Egypt expects its oil-rich allies such as Saudi Arabia and the United Arab Emirates to provide funding as the country moves tofinalize a $12 billion loan program with the International Monetary Fund, Prime Minister Sherif Ismail said.
International financial institutions will also help finance the government’s three-year program with the Washington-based lender, Ismail told Bloomberg News in Cairo on Wednesday. The IMF’s Executive Board will not consider the loan deal before Egypt secures commitments of as much as $6 billion from bilateral creditors, Chris Jarvis, the fund’s mission chief for Egypt, said on Aug. 14. He said the fund would help the government secure the money.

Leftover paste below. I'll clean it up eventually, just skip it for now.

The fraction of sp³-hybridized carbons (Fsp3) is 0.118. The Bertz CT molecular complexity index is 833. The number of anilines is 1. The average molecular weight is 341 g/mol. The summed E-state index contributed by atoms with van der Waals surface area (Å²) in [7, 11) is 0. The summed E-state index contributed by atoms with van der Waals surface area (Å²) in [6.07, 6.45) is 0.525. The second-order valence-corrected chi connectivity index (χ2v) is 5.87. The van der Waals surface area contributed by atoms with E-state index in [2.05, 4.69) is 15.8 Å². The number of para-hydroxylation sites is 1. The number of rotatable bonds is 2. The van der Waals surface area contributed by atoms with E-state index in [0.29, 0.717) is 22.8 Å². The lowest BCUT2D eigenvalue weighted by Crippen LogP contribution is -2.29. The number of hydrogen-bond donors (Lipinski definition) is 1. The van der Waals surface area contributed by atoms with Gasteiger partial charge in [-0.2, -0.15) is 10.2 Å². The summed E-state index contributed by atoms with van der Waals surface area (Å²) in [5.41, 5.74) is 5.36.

Egypt is targeting $21 billion over three years to restore investor confidence and ease a crippling foreign-exchange shortage. Net international reserves dropped to $15.5 billion in July, the lowest level in 16 months.
In addition to the IMF loan, funds will come from the World Bank, the bond market and bilateral accords, officials have said.